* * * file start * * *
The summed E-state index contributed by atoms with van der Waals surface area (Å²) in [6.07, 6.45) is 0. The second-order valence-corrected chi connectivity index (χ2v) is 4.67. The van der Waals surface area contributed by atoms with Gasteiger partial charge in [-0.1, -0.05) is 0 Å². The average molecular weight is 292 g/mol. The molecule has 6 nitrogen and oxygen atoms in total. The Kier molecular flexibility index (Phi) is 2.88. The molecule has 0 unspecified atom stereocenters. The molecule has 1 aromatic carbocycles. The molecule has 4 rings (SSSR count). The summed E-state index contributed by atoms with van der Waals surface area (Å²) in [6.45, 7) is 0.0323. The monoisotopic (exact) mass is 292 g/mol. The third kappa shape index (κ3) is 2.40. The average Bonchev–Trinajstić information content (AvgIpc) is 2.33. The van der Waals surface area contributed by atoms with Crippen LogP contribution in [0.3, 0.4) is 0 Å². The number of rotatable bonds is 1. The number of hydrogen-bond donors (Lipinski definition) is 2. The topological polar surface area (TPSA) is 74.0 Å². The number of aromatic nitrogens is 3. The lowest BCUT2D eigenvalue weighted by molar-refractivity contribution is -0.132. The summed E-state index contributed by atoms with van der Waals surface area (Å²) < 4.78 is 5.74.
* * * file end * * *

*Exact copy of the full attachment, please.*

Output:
The summed E-state index contributed by atoms with van der Waals surface area (Å²) in [6.07, 6.45) is 0. The second-order valence-corrected chi connectivity index (χ2v) is 4.67. The van der Waals surface area contributed by atoms with Gasteiger partial charge in [-0.1, -0.05) is 0 Å². The average molecular weight is 292 g/mol. The molecule has 6 nitrogen and oxygen atoms in total. The Kier molecular flexibility index (Phi) is 2.88. The molecule has 0 unspecified atom stereocenters. The molecule has 1 aromatic carbocycles. The molecule has 4 rings (SSSR count). The summed E-state index contributed by atoms with van der Waals surface area (Å²) in [6.45, 7) is 0.0323. The monoisotopic (exact) mass is 292 g/mol. The third kappa shape index (κ3) is 2.40. The average Bonchev–Trinajstić information content (AvgIpc) is 2.33. The van der Waals surface area contributed by atoms with Crippen LogP contribution in [0.3, 0.4) is 0 Å². The number of rotatable bonds is 1. The number of hydrogen-bond donors (Lipinski definition) is 2. The topological polar surface area (TPSA) is 74.0 Å². The number of aromatic nitrogens is 3. The lowest BCUT2D eigenvalue weighted by molar-refractivity contribution is -0.132. The summed E-state index contributed by atoms with van der Waals surface area (Å²) < 4.78 is 5.74.